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I will give a list to a client that has signed a retainer. I don't think it is the answer in most cases but I'll don't mind giving it out. I say I don't think it is the best answer because- they can be difficult to understand but more importantly a list does not show you the alternatives you may have to save money. They can only show you what you can eliminate.

I base my work on trying to meet a budget. If a project is coming in over then I make a list of ways we can meet it- changing this saves $1k, that saves 1500, doing this this way instead saves $2k (nobody wants ever asks me to save $100) then the client has the option to decide what things are the most important to them and how to achieve the budget.

    Bookmark   June 26, 2012 at 1:27PM
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Our cabinet maker didn't give an itemized estimate, but gave us a breakdown of costs for what he considered upgrades.

So he gave us a price for cabinets, then had a line that said "42 inch uppers instead of 36" uppers - $1k", "upgrade to painted finish - $1000" but never gave us a breakdown of how much a 30" drawer base cost.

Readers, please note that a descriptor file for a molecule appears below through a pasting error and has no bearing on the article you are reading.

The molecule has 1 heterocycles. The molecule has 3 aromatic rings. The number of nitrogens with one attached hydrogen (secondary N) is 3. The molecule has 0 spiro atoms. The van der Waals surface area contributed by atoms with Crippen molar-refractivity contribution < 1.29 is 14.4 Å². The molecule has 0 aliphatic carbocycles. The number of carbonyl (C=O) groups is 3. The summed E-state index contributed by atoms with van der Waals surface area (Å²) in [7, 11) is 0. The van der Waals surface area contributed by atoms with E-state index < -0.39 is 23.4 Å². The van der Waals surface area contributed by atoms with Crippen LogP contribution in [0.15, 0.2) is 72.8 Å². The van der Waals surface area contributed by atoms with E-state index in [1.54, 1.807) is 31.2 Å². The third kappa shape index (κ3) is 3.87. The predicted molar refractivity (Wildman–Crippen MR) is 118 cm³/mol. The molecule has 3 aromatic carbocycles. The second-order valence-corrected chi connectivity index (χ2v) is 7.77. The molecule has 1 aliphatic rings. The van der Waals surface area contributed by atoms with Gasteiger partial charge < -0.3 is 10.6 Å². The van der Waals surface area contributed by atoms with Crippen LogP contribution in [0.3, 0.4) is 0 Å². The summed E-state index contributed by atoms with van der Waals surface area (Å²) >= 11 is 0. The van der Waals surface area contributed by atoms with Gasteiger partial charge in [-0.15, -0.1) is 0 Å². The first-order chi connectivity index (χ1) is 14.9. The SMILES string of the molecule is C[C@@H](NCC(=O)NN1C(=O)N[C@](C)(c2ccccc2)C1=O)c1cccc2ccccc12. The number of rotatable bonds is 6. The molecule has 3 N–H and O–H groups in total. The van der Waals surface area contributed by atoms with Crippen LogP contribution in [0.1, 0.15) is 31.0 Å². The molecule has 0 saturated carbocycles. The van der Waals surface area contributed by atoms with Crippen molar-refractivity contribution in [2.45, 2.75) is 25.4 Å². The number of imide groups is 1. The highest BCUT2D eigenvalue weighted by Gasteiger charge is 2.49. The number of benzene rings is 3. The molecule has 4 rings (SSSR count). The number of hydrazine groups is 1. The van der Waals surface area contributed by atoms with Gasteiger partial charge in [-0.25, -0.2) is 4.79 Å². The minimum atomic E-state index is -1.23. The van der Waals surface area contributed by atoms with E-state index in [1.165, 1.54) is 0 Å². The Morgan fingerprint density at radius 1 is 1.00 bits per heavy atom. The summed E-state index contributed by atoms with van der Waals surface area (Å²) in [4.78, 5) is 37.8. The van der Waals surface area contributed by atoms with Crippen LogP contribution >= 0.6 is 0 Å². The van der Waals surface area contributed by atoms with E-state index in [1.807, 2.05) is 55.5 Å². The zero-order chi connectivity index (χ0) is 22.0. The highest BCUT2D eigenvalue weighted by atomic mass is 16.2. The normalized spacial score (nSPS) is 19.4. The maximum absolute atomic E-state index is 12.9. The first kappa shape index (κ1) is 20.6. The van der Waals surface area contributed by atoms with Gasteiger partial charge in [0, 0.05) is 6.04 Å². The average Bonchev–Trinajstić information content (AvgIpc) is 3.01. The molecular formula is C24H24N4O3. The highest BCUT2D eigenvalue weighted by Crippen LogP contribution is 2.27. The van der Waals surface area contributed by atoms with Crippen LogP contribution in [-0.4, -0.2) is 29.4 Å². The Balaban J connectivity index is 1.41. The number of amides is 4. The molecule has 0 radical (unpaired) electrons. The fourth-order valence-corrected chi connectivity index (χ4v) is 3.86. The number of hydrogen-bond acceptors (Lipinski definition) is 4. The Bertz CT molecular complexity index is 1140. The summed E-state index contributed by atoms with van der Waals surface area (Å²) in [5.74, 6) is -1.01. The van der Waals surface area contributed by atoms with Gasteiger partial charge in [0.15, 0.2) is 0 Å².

I would have liked to have it, since I like knowing where my money is going. I think I'm sufficiently TKO to understand it, but maybe the average customer isn't. I never asked for it directly, though, so I don't really fault him.

    Bookmark   June 26, 2012 at 2:26PM
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Circus Peanut

I don't see why they couldn't, since to get their estimate a designer enters their cabinet design into a computer program piece by piece. It seems very odd to me that a designer couldn't provide this information on request, with the understanding that the client will need them to help interpret why certain things are more expensive, or where they have alternate options both more and less expensive.

Otherwise it does seem a little too much like snake oil, to me, where you're paying a premium just to gain access to the computer program. Let the designer earn their salary by actually helping design, not by being the gateway troll to specialized software.

/rant, with no slurs intended to our many very fine designers on this board! But I dislike the opacity of the cabinet-buying process almost as much as the process of haggling for a new car.

    Bookmark   June 26, 2012 at 5:10PM
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My custom cab maker gave me an itemized list from the get-go, for the same reason circuspeanut gives - it was how he calc'd it on his computer. The initial estimate was based on my loose idea of so many cabs, so many drawers,hardware, add-ons,etc, then when I made changes, I could see exactly what it was going to cost for that change. So I had detailed estimates all along the way.

    Bookmark   June 26, 2012 at 6:34PM